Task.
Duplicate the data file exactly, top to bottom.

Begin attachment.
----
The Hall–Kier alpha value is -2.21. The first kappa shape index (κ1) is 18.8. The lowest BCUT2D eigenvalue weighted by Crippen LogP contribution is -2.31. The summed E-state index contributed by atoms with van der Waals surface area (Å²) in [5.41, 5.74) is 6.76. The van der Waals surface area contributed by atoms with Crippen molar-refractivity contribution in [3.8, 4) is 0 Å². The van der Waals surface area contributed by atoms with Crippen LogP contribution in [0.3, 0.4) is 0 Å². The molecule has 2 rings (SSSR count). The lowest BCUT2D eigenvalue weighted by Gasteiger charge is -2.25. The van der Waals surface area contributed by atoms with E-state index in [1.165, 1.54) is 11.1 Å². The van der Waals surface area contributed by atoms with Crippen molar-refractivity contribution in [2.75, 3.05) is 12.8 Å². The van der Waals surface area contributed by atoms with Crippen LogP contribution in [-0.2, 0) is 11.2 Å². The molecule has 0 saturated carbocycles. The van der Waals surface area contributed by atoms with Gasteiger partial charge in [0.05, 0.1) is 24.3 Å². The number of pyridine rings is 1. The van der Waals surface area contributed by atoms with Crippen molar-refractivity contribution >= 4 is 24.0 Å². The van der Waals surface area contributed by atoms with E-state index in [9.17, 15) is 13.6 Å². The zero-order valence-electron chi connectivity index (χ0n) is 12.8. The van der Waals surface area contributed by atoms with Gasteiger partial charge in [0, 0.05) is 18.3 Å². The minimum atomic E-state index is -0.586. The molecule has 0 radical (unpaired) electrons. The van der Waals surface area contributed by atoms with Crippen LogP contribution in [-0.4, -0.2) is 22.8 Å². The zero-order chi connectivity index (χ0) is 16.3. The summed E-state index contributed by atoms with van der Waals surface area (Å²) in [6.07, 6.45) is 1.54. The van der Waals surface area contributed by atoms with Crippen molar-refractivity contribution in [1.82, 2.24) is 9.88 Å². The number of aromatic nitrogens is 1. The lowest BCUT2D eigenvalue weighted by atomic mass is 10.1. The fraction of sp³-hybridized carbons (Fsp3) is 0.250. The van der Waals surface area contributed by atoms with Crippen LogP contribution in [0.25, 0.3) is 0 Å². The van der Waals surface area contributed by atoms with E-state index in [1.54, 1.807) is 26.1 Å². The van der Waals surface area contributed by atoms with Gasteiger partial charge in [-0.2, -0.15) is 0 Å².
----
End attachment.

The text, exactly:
The Hall–Kier alpha value is -2.21. The first kappa shape index (κ1) is 18.8. The lowest BCUT2D eigenvalue weighted by Crippen LogP contribution is -2.31. The summed E-state index contributed by atoms with van der Waals surface area (Å²) in [5.41, 5.74) is 6.76. The van der Waals surface area contributed by atoms with Crippen molar-refractivity contribution in [3.8, 4) is 0 Å². The van der Waals surface area contributed by atoms with Crippen LogP contribution in [0.3, 0.4) is 0 Å². The molecule has 2 rings (SSSR count). The lowest BCUT2D eigenvalue weighted by Gasteiger charge is -2.25. The van der Waals surface area contributed by atoms with E-state index in [1.165, 1.54) is 11.1 Å². The van der Waals surface area contributed by atoms with Crippen molar-refractivity contribution in [2.75, 3.05) is 12.8 Å². The van der Waals surface area contributed by atoms with Crippen LogP contribution in [-0.2, 0) is 11.2 Å². The molecule has 0 saturated carbocycles. The van der Waals surface area contributed by atoms with Gasteiger partial charge in [0.05, 0.1) is 24.3 Å². The number of pyridine rings is 1. The van der Waals surface area contributed by atoms with Crippen molar-refractivity contribution >= 4 is 24.0 Å². The van der Waals surface area contributed by atoms with E-state index in [9.17, 15) is 13.6 Å². The zero-order valence-electron chi connectivity index (χ0n) is 12.8. The van der Waals surface area contributed by atoms with Gasteiger partial charge in [0, 0.05) is 18.3 Å². The minimum atomic E-state index is -0.586. The molecule has 0 radical (unpaired) electrons. The van der Waals surface area contributed by atoms with Crippen LogP contribution in [-0.4, -0.2) is 22.8 Å². The zero-order chi connectivity index (χ0) is 16.3. The summed E-state index contributed by atoms with van der Waals surface area (Å²) in [6.07, 6.45) is 1.54. The van der Waals surface area contributed by atoms with Crippen molar-refractivity contribution in [1.82, 2.24) is 9.88 Å². The number of aromatic nitrogens is 1. The lowest BCUT2D eigenvalue weighted by atomic mass is 10.1. The fraction of sp³-hybridized carbons (Fsp3) is 0.250. The van der Waals surface area contributed by atoms with Crippen LogP contribution in [0.25, 0.3) is 0 Å². The van der Waals surface area contributed by atoms with E-state index in [1.54, 1.807) is 26.1 Å². The van der Waals surface area contributed by atoms with Gasteiger partial charge in [-0.2, -0.15) is 0 Å².